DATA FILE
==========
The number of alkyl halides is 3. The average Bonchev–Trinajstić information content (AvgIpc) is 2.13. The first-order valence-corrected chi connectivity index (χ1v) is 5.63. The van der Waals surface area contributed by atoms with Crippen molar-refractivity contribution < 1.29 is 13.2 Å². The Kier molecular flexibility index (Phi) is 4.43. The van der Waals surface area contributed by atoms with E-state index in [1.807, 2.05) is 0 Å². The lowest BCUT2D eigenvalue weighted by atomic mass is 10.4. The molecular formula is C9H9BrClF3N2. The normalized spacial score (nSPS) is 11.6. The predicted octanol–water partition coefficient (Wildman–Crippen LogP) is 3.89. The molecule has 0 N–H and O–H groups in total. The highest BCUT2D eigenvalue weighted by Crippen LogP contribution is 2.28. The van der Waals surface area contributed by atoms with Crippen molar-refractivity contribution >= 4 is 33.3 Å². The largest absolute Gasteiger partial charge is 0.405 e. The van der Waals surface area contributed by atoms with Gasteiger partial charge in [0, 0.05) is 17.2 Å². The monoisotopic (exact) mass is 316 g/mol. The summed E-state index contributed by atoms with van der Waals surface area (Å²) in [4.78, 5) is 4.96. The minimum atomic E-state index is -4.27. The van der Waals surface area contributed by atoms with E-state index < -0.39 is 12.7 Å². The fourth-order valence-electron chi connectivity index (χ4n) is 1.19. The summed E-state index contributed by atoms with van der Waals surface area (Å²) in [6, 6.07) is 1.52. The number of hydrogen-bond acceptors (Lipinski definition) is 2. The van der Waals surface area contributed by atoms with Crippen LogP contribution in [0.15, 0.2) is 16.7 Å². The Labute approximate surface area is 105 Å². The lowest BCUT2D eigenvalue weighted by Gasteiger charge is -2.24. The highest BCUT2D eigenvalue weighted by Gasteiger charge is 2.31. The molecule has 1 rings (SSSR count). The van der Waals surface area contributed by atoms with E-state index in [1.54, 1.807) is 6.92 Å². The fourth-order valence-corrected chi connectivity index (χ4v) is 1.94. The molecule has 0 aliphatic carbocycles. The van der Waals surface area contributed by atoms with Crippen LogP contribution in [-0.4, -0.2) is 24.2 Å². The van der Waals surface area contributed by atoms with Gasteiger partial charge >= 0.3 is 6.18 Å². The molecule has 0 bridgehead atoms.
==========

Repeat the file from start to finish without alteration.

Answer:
The number of alkyl halides is 3. The average Bonchev–Trinajstić information content (AvgIpc) is 2.13. The first-order valence-corrected chi connectivity index (χ1v) is 5.63. The van der Waals surface area contributed by atoms with Crippen molar-refractivity contribution < 1.29 is 13.2 Å². The Kier molecular flexibility index (Phi) is 4.43. The van der Waals surface area contributed by atoms with E-state index in [1.807, 2.05) is 0 Å². The lowest BCUT2D eigenvalue weighted by atomic mass is 10.4. The molecular formula is C9H9BrClF3N2. The normalized spacial score (nSPS) is 11.6. The predicted octanol–water partition coefficient (Wildman–Crippen LogP) is 3.89. The molecule has 0 N–H and O–H groups in total. The highest BCUT2D eigenvalue weighted by Crippen LogP contribution is 2.28. The van der Waals surface area contributed by atoms with Crippen molar-refractivity contribution >= 4 is 33.3 Å². The largest absolute Gasteiger partial charge is 0.405 e. The van der Waals surface area contributed by atoms with Gasteiger partial charge in [0, 0.05) is 17.2 Å². The monoisotopic (exact) mass is 316 g/mol. The summed E-state index contributed by atoms with van der Waals surface area (Å²) in [4.78, 5) is 4.96. The minimum atomic E-state index is -4.27. The van der Waals surface area contributed by atoms with E-state index < -0.39 is 12.7 Å². The fourth-order valence-electron chi connectivity index (χ4n) is 1.19. The summed E-state index contributed by atoms with van der Waals surface area (Å²) in [6, 6.07) is 1.52. The number of hydrogen-bond acceptors (Lipinski definition) is 2. The van der Waals surface area contributed by atoms with Crippen LogP contribution in [0.15, 0.2) is 16.7 Å². The Labute approximate surface area is 105 Å². The lowest BCUT2D eigenvalue weighted by Gasteiger charge is -2.24. The highest BCUT2D eigenvalue weighted by Gasteiger charge is 2.31. The molecule has 1 rings (SSSR count). The van der Waals surface area contributed by atoms with E-state index in [1.54, 1.807) is 6.92 Å². The fourth-order valence-corrected chi connectivity index (χ4v) is 1.94. The molecule has 0 aliphatic carbocycles. The van der Waals surface area contributed by atoms with Crippen LogP contribution in [-0.4, -0.2) is 24.2 Å². The van der Waals surface area contributed by atoms with Gasteiger partial charge >= 0.3 is 6.18 Å². The molecule has 0 bridgehead atoms.